Senate Democrats on Wednesday reintroduced a bill to make Washington, D.C., a state, an effort supported by President Joe Biden.
The legislation reintroduced today was first drafted and proposed in 2013. It would give citizens of the District of Columbia full authority over local issues and grant them full representation in Congress, the Hill reported.
"This isn't a Republican or Democratic issue; it's an American issue because the lack of fair representation for D.C. residents is clearly inconsistent with the values on which this country was founded," Sen. Tom Carper (D-Del.), the bill's sponsor, said.
Proponents for D.C. statehood argue that the city's population of 712,000 residents is larger than small states like Vermont or Wyoming and comparable to others including Deleware and Alaska. They note that D.C. residents pay the highest per-capita federal income taxes in the U.S., that the city receives between 25% and 30% of its budget from the federal government, and that the only representation the district has in Congress is the non-voting Del. Eleanor Holmes Norton. The issue at hand is D.C. residents in support of statehood believe they are being taxed without representation.
Opponents of D.C. statehood raise constitutional concerns before discussing the merits of whether D.C. should be a state. The Department of Justice has previously advised Congress that it lacks the power to grant D.C. statehood. Article I, Section 8 of the U.S. Constitution stipulates that Congress retains the power "to exercise exclusive legislation in all cases whatsoever, over such District (not exceeding ten Miles square) as may, by Cession of particular States, and the Acceptance of Congress, become the Seat of Government of the United States." The District of Columbia was founded after Maryland and Virginia ceded territory to the federal government that was accepted by Congress for the purpose of creating the nation's capital. The creation of a state government, critics say, would interfere with Congress' exclusive powers over the District.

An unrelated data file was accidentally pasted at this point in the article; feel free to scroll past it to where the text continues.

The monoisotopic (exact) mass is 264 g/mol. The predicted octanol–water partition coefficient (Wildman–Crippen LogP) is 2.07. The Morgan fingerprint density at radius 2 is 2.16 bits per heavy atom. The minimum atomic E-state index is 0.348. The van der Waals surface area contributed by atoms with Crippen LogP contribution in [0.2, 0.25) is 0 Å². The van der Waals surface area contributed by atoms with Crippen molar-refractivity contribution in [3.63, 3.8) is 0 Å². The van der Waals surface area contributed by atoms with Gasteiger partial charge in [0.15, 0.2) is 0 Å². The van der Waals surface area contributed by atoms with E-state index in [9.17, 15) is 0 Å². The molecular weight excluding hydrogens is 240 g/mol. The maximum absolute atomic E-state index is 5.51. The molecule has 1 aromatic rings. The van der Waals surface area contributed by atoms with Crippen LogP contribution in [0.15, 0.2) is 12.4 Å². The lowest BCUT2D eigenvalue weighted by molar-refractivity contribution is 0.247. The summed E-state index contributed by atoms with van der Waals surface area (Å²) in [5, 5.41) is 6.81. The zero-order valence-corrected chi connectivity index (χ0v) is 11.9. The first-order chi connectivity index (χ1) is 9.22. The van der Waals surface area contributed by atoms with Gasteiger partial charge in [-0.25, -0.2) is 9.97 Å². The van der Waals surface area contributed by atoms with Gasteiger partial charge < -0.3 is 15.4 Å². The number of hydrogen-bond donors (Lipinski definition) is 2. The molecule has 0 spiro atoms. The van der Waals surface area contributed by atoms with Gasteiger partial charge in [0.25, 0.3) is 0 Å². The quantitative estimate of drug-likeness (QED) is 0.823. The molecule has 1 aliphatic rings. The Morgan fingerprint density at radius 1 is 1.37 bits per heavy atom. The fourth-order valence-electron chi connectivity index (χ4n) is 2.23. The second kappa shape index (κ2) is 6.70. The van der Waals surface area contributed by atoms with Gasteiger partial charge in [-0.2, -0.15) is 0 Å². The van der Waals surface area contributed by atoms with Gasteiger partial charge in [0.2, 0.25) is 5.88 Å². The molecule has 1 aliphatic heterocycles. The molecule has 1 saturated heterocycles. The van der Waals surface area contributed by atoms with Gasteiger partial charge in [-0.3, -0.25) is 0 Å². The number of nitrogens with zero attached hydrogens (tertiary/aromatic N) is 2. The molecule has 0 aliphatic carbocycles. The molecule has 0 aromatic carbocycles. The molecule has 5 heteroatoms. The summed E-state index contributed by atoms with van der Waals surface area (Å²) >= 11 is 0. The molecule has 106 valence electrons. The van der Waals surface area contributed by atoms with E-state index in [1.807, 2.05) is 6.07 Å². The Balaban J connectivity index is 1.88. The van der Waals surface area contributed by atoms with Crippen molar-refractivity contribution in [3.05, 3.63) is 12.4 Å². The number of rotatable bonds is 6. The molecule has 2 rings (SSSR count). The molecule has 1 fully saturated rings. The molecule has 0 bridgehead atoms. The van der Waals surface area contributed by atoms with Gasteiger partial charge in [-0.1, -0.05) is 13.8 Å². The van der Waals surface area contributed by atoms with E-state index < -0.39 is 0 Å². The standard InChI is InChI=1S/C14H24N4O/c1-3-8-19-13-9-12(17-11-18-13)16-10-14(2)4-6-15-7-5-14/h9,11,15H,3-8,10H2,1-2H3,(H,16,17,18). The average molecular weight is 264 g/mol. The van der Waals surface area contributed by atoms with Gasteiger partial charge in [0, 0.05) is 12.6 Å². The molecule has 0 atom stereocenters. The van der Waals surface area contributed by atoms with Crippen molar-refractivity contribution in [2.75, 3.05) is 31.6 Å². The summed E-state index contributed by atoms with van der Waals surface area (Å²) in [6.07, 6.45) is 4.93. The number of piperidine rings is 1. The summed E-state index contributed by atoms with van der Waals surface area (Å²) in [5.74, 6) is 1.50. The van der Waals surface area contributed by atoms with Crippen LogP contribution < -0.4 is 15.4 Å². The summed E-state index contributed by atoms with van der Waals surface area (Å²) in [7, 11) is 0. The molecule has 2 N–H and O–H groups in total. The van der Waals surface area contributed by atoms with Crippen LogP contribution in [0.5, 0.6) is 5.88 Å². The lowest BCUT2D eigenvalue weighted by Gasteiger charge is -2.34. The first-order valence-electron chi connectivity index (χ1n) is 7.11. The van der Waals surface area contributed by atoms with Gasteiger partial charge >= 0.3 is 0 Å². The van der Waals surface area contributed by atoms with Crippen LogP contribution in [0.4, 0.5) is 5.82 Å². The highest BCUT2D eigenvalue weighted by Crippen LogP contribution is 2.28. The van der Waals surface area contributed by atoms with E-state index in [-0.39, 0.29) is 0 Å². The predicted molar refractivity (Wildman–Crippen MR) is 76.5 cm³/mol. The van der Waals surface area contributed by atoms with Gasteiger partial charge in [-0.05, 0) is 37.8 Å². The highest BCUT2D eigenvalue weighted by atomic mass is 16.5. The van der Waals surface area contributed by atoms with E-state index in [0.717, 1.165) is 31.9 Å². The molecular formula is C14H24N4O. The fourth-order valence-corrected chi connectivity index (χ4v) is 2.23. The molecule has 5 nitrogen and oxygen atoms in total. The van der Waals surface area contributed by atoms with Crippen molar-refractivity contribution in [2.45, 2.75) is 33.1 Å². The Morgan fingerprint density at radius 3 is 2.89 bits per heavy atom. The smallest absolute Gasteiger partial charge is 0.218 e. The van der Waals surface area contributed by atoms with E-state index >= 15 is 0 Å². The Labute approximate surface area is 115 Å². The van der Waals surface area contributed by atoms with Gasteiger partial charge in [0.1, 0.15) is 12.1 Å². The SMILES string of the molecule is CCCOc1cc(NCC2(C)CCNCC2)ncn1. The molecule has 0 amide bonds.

The response to that argument from D.C. statehood advocates such as D.C. Mayor Muriel Bowser is that the Constitution sets a maximum size for the District, "ten miles square," but does not prohibit Congress from shrinking that area. "Creating the new state will require a simple reduction in the size of the federal district to an unpopulated area which includes the US Capitol, the National Mall, museums, some federal office buildings, the White House, the Supreme Court, and major national monuments," a pro-statehood website set up by Mayor Bowser states.
Regardless of the constitutional questions, it is unlikely the bill will pass, even in a 50-50 Senate with Vice President Kamala Harris breaking tie votes. To overcome a filibuster, Democrats supporting the bill will need to win over at least 10 Republicans, who are not inclined to vote to admit two new likely Democratic senators representing D.C. into the chamber, strengthening the Democratic majority.